Rep. Giffords to Get Skull Patch in Latest Step in
WEDNESDAY, May 18 (HealthDay News) -- Rep. Gabrielle Giffords,
shot in the head four months ago by a would-be assassin, will
undergo surgery Wednesday in Houston to replace the piece of skull
that was removed immediately after the shooting, according to the
This next step in a recovery described as miraculous comes only
days after the three-term Democratic congresswoman from Arizona
traveled to Florida to see her husband, Mark Kelly, rocket into
space on the space shuttle Endeavour's last mission.
While this is a major move forward, it will have no effect on
her neurological status, and any speech or other therapy will
continue, according to one expert, Dr. Anders Cohen, chief of
neurosurgery at The Brooklyn Hospital Center in New York City.
"This is part of the recovery," Cohen said. "This is on the happier side, because it is not lifesaving. Swelling is no longer an issue, so let's protect the brain and let's give her a better cosmetic look. It's a quick thing with a fast recovery," he said.
After the shooting in Tucson, which killed six people and
wounded 12 others, doctors removed a large piece of Giffords' skull
to give the brain room to swell. It's likely that the bullet that
pierced her brain also shattered the bone, experts said.
Cohen, who is not involved in Giffords' care but is familiar
with news reports about her progress, said surgeons usually remove
a piece of skull about the size of a hand. Had the skull remained
intact, significant brain damage and even death might have
occurred, he said.
"When the brain swells, the skull, which usually protects the brain, becomes your worst enemy," he explained.
Replacement surgery isn't done until the swelling stops and the
brain has shrunk back to its normal size, Cohen added.
The replacement piece will probably be a custom-made plastic
implant that fits the opening perfectly, said Dr. Ricky Madhok, a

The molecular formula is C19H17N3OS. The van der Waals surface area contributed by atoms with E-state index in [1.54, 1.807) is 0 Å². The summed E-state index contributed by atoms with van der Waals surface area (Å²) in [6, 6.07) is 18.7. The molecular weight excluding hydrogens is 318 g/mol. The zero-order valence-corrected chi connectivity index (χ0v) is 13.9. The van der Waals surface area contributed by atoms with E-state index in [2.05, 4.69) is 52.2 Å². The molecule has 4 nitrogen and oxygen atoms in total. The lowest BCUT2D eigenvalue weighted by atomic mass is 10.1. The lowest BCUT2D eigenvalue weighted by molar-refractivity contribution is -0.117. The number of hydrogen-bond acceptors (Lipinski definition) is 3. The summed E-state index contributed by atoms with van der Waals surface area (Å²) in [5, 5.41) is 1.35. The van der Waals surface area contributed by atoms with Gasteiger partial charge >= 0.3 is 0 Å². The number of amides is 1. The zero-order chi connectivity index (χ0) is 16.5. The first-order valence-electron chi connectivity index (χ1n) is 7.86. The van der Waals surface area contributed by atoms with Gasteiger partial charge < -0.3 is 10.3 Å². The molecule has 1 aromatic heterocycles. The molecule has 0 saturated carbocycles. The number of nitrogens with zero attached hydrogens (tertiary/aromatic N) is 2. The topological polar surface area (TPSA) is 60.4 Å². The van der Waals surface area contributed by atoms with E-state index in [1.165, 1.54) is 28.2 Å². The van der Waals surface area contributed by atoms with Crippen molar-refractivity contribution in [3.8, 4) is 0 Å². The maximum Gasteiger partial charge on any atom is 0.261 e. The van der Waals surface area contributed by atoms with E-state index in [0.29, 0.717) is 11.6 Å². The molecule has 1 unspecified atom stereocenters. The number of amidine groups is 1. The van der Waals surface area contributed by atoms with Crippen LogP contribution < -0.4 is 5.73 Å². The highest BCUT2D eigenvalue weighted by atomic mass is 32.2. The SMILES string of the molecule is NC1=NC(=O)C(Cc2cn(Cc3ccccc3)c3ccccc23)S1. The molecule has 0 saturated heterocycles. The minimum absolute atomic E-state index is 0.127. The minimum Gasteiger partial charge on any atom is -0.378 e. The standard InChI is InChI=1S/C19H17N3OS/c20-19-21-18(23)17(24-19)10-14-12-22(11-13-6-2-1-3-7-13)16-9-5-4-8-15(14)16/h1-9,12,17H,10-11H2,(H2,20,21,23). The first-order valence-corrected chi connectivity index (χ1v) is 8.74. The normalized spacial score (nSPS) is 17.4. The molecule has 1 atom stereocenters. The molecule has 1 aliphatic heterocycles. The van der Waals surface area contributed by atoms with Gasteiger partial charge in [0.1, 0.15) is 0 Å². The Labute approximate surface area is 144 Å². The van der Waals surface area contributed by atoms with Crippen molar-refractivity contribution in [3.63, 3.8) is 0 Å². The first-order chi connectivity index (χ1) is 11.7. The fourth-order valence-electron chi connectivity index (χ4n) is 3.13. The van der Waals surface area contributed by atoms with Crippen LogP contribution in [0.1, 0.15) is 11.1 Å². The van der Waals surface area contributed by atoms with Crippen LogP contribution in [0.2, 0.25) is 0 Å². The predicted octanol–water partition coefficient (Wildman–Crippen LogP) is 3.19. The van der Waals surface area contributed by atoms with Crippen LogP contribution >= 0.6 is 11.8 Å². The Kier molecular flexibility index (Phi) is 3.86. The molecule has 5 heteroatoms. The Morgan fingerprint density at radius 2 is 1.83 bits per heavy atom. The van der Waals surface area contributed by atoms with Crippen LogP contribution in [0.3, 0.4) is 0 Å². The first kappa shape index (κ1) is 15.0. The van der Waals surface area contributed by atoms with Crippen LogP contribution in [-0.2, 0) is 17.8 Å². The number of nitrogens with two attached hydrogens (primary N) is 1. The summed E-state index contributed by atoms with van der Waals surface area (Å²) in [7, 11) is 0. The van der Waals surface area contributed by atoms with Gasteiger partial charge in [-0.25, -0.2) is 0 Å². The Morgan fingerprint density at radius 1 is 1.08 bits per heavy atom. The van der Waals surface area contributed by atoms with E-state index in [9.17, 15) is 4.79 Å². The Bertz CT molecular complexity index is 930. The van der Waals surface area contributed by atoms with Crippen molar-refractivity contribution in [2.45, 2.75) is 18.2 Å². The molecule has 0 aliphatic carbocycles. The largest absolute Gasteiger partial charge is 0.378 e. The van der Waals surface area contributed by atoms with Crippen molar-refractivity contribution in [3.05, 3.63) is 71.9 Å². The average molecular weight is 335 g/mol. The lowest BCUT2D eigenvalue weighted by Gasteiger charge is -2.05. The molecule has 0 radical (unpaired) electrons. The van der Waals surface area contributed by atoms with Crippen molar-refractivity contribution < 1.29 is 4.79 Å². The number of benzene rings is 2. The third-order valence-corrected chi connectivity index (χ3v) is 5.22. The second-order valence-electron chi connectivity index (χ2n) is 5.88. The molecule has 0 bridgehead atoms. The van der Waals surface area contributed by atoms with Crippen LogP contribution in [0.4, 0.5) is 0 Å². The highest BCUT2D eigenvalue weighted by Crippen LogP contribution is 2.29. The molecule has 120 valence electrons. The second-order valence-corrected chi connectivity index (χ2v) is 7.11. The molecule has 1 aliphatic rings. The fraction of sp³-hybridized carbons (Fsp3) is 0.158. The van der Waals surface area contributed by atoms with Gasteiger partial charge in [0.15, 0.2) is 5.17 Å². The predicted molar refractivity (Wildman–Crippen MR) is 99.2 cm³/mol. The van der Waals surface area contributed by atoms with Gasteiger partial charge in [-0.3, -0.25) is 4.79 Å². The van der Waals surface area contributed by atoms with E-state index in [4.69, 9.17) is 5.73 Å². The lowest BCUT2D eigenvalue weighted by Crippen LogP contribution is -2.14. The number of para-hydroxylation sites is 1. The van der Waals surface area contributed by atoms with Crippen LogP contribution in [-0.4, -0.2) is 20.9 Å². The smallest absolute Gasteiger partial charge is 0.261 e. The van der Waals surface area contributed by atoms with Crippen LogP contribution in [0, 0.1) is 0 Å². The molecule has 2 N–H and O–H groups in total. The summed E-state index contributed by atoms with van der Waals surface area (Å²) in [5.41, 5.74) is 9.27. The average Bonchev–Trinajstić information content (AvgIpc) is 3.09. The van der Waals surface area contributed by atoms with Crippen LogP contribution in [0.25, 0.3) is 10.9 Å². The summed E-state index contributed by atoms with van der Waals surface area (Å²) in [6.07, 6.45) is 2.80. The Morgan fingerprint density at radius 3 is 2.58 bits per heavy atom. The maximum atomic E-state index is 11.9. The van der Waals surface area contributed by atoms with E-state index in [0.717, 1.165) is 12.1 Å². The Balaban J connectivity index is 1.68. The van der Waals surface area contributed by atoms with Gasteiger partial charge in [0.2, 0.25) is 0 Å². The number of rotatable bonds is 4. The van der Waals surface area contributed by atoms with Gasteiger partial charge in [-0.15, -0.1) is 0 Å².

neurosurgeon at North Shore University Hospital in Manhasset, N.Y.,
and Nassau University Medical Center in East Meadow, N.Y. It is
meant to protect the brain and give her head a natural appearance,
"To replace the part of the skull, certain types of plastic can be used to recreate the skull," explained Madhok, who is not involved in Giffords' surgery. "Keep in mind, the purpose of the skull is to provide a protective barrier to the brain, whether that is done by bone or by a specially designed plastic."
The technology for these replacement implants is now very
advanced, he added. "One of the biggest things to be developed in
this area is custom designed implants," Madhok said. "As such,
using finely cut CT scans, each implant can be made to fit and
recreate the skull in such a way that the overall fit is as if the
original bone itself was replaced."
"Within a week, you get a ready-made prosthetic that exactly matches the defect," Cohen added.
Surgeons will attach the plate to the skull with titanium
brackets, then draw the scalp over the plate, Cohen said. The
implant will be concealed and hair will grow over it.
"As soon as you close the scalp, the patient looks symmetrical again. The cosmetic result is very striking right from the get-go," he said. "They look like themselves again right away."
Cohen said the risks of the surgery are minimal compared to what
Giffords has already been through. "You are not really doing any
brain surgery at this point," he said. "It's a fast procedure,
usually taking under an hour," he added.
Madhok agreed. "Restoring the part of the skull that was removed
is routine if patients have a good outcome to replace the defect.
While this procedure is still considered brain surgery, there are
much less risks than with the initial operation," he said.
Recovery from the procedure takes one or two days, the
Until this surgery is done, Giffords must be careful not to fall
or bump her head, which could harm the unprotected area of the
brain, Cohen said. Since her initial treatment, the congresswoman
has worn a helmet with an Arizona state flag decal on it, the
For more on head injuries, visit the
U.S. National Library of Medicine.
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